3.2 How to Add Fractal Noise
Having covered the animation process, it’s now time to learn how to add fractal noise to the text. In this lesson you will also learn how to create additional shapes for your title design.
1.Introduction1 lesson, 00:44
2.Adobe After Effects Tools2 lessons, 23:30
3.Retro Text Animation3 lessons, 39:10
4.Finishing Touches3 lessons, 27:55
5.Rendering1 lesson, 02:57
6.Conclusion1 lesson, 00:46
3.2 How to Add Fractal Noise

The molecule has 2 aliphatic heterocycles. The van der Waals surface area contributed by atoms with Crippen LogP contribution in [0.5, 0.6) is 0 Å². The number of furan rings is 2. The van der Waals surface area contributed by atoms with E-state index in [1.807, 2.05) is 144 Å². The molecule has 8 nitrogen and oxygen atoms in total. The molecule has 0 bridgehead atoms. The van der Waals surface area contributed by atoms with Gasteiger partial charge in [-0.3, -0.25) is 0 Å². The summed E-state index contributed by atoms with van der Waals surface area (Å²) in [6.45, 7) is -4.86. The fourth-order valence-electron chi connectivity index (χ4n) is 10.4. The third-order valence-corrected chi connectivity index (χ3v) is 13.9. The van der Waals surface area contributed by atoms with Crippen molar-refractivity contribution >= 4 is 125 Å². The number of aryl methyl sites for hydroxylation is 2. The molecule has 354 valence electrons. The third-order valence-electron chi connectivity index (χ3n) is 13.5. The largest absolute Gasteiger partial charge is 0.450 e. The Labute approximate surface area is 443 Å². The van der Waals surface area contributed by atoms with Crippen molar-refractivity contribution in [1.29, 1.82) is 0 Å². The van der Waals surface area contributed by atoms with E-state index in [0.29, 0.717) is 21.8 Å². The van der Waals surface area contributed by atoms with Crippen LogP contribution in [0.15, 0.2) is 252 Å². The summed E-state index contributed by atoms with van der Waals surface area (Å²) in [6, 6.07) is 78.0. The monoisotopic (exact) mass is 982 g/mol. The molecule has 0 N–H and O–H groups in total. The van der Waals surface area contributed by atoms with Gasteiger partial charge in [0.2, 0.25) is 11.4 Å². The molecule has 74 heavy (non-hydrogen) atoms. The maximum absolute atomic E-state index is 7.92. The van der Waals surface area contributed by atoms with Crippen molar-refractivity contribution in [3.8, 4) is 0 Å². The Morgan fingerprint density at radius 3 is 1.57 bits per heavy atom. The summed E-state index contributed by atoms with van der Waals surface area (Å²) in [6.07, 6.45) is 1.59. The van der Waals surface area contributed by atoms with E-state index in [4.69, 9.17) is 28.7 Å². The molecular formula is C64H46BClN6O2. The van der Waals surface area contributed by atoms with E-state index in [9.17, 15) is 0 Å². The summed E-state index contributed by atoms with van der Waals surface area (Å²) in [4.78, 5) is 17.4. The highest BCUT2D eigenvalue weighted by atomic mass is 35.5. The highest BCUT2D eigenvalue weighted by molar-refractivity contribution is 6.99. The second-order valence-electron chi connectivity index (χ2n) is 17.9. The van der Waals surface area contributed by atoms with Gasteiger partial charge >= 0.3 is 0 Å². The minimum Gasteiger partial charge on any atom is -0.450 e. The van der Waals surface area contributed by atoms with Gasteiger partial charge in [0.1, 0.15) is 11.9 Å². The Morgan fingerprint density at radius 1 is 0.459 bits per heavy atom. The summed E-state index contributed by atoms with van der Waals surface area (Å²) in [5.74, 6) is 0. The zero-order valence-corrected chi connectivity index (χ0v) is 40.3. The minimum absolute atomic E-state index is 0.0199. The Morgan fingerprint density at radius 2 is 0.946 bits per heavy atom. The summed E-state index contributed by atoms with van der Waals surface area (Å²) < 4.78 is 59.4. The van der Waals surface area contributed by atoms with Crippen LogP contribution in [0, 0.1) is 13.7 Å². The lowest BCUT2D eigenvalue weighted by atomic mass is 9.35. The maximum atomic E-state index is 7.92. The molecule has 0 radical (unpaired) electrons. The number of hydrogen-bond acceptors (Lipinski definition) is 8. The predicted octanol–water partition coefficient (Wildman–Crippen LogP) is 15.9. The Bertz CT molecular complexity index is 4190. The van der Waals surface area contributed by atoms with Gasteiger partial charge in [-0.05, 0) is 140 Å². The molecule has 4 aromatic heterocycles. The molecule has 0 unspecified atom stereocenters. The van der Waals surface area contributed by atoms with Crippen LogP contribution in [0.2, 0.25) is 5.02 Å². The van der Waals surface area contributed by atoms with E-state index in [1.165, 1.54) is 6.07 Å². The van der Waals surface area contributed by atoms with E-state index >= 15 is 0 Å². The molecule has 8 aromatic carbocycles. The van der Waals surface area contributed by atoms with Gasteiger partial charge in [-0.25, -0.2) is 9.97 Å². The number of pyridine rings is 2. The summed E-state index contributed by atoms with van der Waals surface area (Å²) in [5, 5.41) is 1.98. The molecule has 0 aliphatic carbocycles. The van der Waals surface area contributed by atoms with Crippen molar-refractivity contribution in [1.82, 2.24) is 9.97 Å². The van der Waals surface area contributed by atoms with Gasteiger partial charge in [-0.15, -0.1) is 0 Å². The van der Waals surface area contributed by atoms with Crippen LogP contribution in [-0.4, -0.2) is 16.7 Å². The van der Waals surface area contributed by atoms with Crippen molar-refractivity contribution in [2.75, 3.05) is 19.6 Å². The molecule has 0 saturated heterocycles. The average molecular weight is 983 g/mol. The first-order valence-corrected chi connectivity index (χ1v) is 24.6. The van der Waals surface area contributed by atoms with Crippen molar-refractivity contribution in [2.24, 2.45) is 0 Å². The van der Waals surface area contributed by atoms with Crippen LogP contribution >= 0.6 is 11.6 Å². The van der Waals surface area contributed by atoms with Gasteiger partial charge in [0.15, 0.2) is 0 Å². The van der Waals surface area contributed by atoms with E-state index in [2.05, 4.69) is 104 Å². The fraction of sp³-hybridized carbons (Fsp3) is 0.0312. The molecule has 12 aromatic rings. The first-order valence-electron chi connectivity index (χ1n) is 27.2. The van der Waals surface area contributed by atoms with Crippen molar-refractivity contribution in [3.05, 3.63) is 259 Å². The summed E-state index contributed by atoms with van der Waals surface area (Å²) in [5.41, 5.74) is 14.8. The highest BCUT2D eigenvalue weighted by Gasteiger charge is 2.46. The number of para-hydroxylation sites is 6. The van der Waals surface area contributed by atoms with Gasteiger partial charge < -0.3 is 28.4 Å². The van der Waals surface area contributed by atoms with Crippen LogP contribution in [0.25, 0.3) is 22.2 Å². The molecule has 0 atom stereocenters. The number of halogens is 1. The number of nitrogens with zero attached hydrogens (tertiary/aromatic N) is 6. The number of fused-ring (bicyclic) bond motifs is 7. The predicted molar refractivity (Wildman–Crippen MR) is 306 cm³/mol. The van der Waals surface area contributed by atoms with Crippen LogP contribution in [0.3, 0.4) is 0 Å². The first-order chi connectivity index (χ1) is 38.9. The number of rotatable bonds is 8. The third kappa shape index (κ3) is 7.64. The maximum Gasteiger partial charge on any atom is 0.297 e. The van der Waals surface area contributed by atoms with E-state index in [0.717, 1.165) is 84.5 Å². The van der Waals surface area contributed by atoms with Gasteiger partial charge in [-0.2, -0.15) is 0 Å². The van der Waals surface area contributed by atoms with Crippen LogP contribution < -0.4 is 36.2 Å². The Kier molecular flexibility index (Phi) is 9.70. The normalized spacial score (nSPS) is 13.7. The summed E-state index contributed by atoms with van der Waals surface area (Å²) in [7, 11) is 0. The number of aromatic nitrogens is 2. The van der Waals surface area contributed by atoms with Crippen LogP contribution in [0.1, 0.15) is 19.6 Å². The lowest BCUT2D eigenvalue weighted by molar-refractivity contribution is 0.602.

Hi everyone, and welcome back to the Stranger Things, 80's Intro Course. In this lesson, we'll learn how to add Fractal noise to our video. So now that we have our text animated, the next things we want to do is to start adding some special effects to the title, to give it that extra spooky feel. So first, let's change all of our text layers into 3D layers. Now to do this, we want to make sure that's this pane here, the expand or collapse layer switcher's pane, is expanded. So I just go ahead and click on that little button here on the bottom right. And you'll see this will make all these options here available to us. And we want to go ahead and select all three of these layers here. So select the first layer, press shift on the keyboard and then select the bottom layer here. And then we want to select the 3D layer here. So click on this cube here to make all three of our layers 3D, like so. And now next, we want to pre-compose these layers. So right click on this, select Pre-compose, and let's go ahead and name this layer text. Make sure move all attributes into the new composition is selected, and then click OK. Excellent. Now this will create a new composition called text, which is now inside our retro text intro composition. And we can access this this text composition by double clicking, like so. And now, you'll see all three of our layers are inside here. Cool. Now. let's go ahead and create a new solid by going to Layer at the top here. Select New, and now select Solid. And we want to make a black solid. So make sure that the color is selected as pure black, like so. And let's make this name as Noise, and now click OK. Cool. Now, make sure that the Noise layer is selected. And now we want to add an effect to it. So let's go to Effect, go to Noise & Grain, And select Fractal Noise. And now this will automatically apply the Fractal Noise effect to this layer. Now, you can also search for the Fractal Noise in the Effects panel. So just go to the Effects and Presets panel here, and you'll see I've already searched for Fractal Noise here. But if you go to the search toolbar here, and type in fractal, you'll see we can now choose the Fractal Noise effect. Click and drag it onto our Noise layer, like so. And inside this Effects controls panel here, you'll see we've now applied two Fractal Noise layers, two Fractal Noise effects, to this layer. Excellent. So, we only need one of these. So let's go ahead and select the duplicate and press Delete on the keyboard. Now, let's go ahead and drag this Noise layer at the bottom of our layer, like so, so that the text is above our Fractal Noise. And now, we want to make sure that n the track matt here, we select the drop down box from none to Alpha Matt text. Cool. And now, you'll see that our Fractal Noise is appearing inside our texts. Now remember, if you don't have the track matts options available here, just go to the bottom right of the screen here and make sure that the Transfer Controls pane is expanded, like so. Excellent. Now, let's go ahead and start adjusting some of these Fractal Noise settings to get the look that we want. So I want to, let's go ahead and move the timeline to four seconds so that we can see all of our text here like so. Select the noise layer, so we bring up our Fractal Noise options in the Effects Controls pane. And now over here, let's go ahead and start adjusting some of these. So in the panel here, in the Effects, we want to change the Fractal type from Basic to Dynamic, like so. And let's go ahead and change the Complexity from 6 to 10. And now, with the evolutions here, you can turn the wheel here, and this would change the look of the Fractal Noise. So if we zoom in to our text here, you'll be able to see a little bit clearer how subtle the dark areas and the light areas of our line's appearing. Cool. Now, we can go ahead and play with this option later on as well. ButfFirst, let's go ahead and add the boxes to our title. So let's go ahead and zoom out again. Now to do this, we want to select the Rectangle tool here. Now before we draw the rectangle, we want to make sure that we've clicked out of our Noise layer. Otherwise, you'll simply creates a mask, like so. So let's press Control and Z to undo that. And let's click out of our mask layer, like so. And now using the Rectangle tool, let's go ahead and click and drag out a thin rectangular shape, like so. So one for the top. And we want to make sure that the Fill is set to No Fill Here. And we want to set the Stroke Color, and I'm going to set the color to whatever we want. Now in this case, we want the text to have this sort of spooky green color. So let's choose a nice spooky green color, like so. And we want to make the stroke about the same thickness as our text, so four pixels is enough. And next, we want to make sure that this rectangular shape is aligned into the middle. So using this Alignment panel. So let's go ahead and let's find the Alignment panel. So go to Windows and click on Align. You'll see now, that we've got an Alignment panel here, and we want to make sure that we want to align the layers to the composition, and then simply click on Align Horizontally, like so. And you'll see that it was very small and subtle, but it snaps into the middle of the composition. If I go ahead and move it again so you can see more clearly. If I click on to the Align Horizontally button here again, it moves it to the middle. Cool. Now, let's go ahead and draw the other two boxes. So you want one box down here. So that's again, just click out of our shape layer here, select the Rectangle tool. And we want to create one rectangle here, like so. And let's go ahead and duplicate this. So we can press Control D to duplicate. And let's move that to the other end, like so. Cool. And now, we can go make sure that these are all in alignment by making our rulers show again. So just go to View, and Show Rulers. And let's go ahead a drag a ruler out here like so. And you'll see that these lines are slightly out of alignment. So let's zoom in here, and move this shape layer here so that it's aligned with the top line here like so. And let's make this slightly, in fact that should be fine. And now, let's do the same for this one. So let's create a ruler here. And move this so that it's in line, like so. Cool. Now, I think these lines are slightly too big. So let's go ahead and adjust the sizes of the shapes. I'm just going to select that shape, go to Transform, and let's adjust the scale sightly. So untick Constraint proportions, and we want to adjust the lines slightly. So let's go ahead and adjust the scale a little bit so it's smaller, like so. Smaller, but just a little bit smaller, so maybe about 98% smaller or 99%. Just 1% smaller, and then just drag this back into the middle and into alignment like so. And we'll do the same with this one. Let's go to the Shape layer, go to transform. Untick the proportions here, and let's put a value of 99%, so that it's slightly smaller, like so. Cool. Now, we've got our two lines. And now from here, we want to animate the boxes. So let's go ahead and collapse this. And we want to go ahead and move the timeline just about to when the text starts to come together. So that's about just before the four second mark, like so. And from here we want to open up, let's start with the first boxes. So let's open up the first Shapes layer box. And we want to add a key frame for the scale. So let's go to Scale, add the key frame here. And let's go ahead and remove the scale proportions here. And then from here, let's go to about four seconds. S let's go to the four second mark and then create another key frame, like so. Now, in the first key frame, so if we go back to the first key frame here, we want to change the scale so that it goes to zero percent, like so. Now you'll see, as I scrub backwards and forwards in the timeline, the shape sort of grows from the middle. Now if you look carefully, the center of our shape seems to shift as we animate. And this is because the anchor point is not in the middle. So what we want to do, is we want to move our shape to the anchor point. So let's go to our Shape layer here. And we want to adjust our shape so that it is in the center of our anchor point, like so. So if we just zoom in here so we can see this little bit clearly, a little bit more clearly. Just move our shape says the same point of that of our anchor point. And now, all we have to do is just simply select our Shape layer and use the Alignments panel to center align this into the middle, and then change the position so that it goes back to the top again. And now, hopefully as we scrub backwards and forwards, the animation now grows from the center of the screen like it's supposed to. Cool. Now, all we have to do is highlight these key frames here. And just as what we did with our animation before, right click Keyframe Assistant, go to Easy Ease, then click on the graph editor if you want to. And let's go ahead and zoom in to our graph editor here, as it's quite a quick animation. Click on the Keyframes here, and let's go ahead and change the handles, like so Just to adjust the speed of the animation. So now, if we click on Play, we'll see how that affects our animation. So let's make this a little bit more exaggerated, like so, just to make it slower towards the beginning and the end. Cool. And now, we can do the same with our other shapes. So let's go ahead and delete this first shape here, as we can easily duplicate the animation. So let's go back to our first shape. And remember, we want to make sure that our shape is in center with our anchor point here. So let's go ahead and do that first. Let's make sure that it's in the center of our anchor point. I'm just zooming in here so we can see this a little bit clearly, like so. Excellent. Now once it's the center of our anchor point, we can now use the Move Tool, and then just move it back to where we want it before, like so. Excellent. And now, what we can do here, is we can actually copy the Keyframes, so the timing of our keyframes. So let's go back to our first Shape layer, and let's see where the keyframe is. So tlet's zoom back out so you can see the keyframes, and that starts the animation about here. So now, if we into Scale, making sure that the constraint proportions is ticked off, create one key frame here, and then one key frame in the exact same place as where we had the other one. And if we go back to the first keyframe, we can put a value of zero, like so. And now they both grow at the same time, so let's go ahead highlight both of these keyframes, Keyframe Assistant, Easy Ease, go to the graph editor. And now, let's go ahead and change the handles, like so. Cool. Now that we've got the Shape layer here complete with an animation, we can now go ahead and duplicate this. So press Control D to duplicate, and then just move it to the place that we want on the other side, making sure that it's aligned with our ruler, like so. Excellent. Cool. So that's it for this lesson. In the next lesson, we'll learn how to add a color and glow effects to the animation. See you all there.